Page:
In his appeal of Fox’s decision, Starks asked the appeals court to acquit him with a decision that he did not knowingly violate the process of his face-off with Blackshire in a West Little Rock parking lot in February 2019.

Starks says Blackshire was deliberately trying to hit him with the vehicle while behind the wheel of the stolen car, as Starks refused to park the vehicle. Stark was walking after parking his squad car, shooting into Blackshire’s car after he cut it off.

Stark was on patrol when he was ordered to stop a car being driven by Blackshire after another officer reported the vehicle was stolen. Blackshire’s family said he had borrowed the car from a friend.

The police chief and the judge separately determined that Starks had violated police rules that required officers to move out of the way of an oncoming vehicle if they would be required to shoot while standing on their ground.

In their appeals brief, the city’s attorneys denounced Fox’s reinstatement order as outright wrong, noting that the police chief’s decision to sack Stark was defeated by a 5–1 vote of the city’s civil service commission hearing the testimony of 16 witnesses. was retained after, four of whom were Stark’s observers. and the commander. All of the Starks’ observers objected to the Starks being shot.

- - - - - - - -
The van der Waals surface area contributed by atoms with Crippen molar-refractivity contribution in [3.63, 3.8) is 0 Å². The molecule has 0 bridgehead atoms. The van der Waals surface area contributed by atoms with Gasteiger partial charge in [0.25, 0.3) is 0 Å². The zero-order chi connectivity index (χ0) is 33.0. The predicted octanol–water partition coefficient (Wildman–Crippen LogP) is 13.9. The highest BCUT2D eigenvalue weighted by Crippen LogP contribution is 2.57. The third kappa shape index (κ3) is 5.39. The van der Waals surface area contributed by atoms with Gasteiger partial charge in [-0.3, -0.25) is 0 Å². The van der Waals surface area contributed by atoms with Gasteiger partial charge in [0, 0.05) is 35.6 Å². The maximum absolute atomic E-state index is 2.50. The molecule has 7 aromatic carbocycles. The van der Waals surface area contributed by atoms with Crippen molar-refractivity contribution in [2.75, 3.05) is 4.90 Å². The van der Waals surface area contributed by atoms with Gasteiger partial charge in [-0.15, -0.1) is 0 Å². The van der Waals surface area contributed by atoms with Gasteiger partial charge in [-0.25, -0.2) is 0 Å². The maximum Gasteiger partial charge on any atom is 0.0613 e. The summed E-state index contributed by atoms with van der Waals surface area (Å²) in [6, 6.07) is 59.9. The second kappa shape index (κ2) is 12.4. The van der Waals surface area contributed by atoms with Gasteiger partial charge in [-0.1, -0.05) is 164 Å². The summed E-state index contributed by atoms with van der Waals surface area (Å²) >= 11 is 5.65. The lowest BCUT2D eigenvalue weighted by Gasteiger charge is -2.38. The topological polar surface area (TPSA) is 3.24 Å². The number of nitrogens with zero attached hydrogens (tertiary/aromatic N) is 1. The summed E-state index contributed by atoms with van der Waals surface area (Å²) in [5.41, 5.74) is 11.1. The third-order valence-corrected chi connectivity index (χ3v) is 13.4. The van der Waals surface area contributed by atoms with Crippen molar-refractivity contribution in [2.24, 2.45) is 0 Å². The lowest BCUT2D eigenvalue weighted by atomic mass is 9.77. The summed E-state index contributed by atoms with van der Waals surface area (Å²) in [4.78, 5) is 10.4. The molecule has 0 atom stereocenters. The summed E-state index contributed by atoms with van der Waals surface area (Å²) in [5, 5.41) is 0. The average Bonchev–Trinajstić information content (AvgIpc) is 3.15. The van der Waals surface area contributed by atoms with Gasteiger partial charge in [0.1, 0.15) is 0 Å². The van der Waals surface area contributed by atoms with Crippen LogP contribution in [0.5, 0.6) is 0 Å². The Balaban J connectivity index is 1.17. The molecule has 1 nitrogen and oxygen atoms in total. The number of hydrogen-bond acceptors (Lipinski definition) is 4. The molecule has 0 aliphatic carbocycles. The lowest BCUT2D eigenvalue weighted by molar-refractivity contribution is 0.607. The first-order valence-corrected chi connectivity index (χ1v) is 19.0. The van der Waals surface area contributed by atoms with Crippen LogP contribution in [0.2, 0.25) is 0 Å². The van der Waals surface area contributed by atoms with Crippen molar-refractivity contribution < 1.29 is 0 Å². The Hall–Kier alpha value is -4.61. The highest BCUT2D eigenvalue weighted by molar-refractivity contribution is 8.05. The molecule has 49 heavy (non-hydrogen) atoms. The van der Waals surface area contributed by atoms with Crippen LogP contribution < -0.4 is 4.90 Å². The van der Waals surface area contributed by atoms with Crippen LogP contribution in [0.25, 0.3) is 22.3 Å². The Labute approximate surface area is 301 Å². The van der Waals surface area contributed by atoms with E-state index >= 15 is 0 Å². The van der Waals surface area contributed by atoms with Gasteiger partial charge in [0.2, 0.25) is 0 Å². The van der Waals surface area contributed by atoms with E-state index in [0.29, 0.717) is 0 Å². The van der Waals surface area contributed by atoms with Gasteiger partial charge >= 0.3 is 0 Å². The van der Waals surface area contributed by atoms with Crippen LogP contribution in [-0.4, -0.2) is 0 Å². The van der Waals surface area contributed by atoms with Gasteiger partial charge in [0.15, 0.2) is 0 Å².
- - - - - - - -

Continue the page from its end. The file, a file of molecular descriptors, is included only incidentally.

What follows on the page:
The city claims that Fox was wrong to consider the testimony of two officers outside the command of the Starks, Sgt. Both James Stephens and Assistant Chief of Internal Affairs Alice Fulk disagreed with the decision to remove Starks. Fulk has since become the head of the Capitol Police Department.

City lawyers said his testimony should have been considered irrelevant and disregarded because neither of them was involved in an internal investigation into Stark’s actions.

The state of the city is such that without his input, Fox would not have been able to find a base to reverse the Starks’ firing.

City lawyers further argued that Fox did not attach sufficient importance to Stark’s testimony that he intentionally drove in front of Blackshire’s car to cover up.

Rather than disregarding how the Starks came to kill Blackshire, the judge should have considered that Starks intentionally and unnecessarily put himself in a position that made the use of lethal force very likely, The city attorney explains his brief.

Fox wrote in his judgment that he evaluated the actions of the Starks, after which the officer decided to shoot and found no fault in his actions after exiting his squad car. But “Many Starks” [previous] Non-emergency decisions fall below the threshold of a properly certified law enforcement officer,” the standard that the court is required to apply, the judge wrote.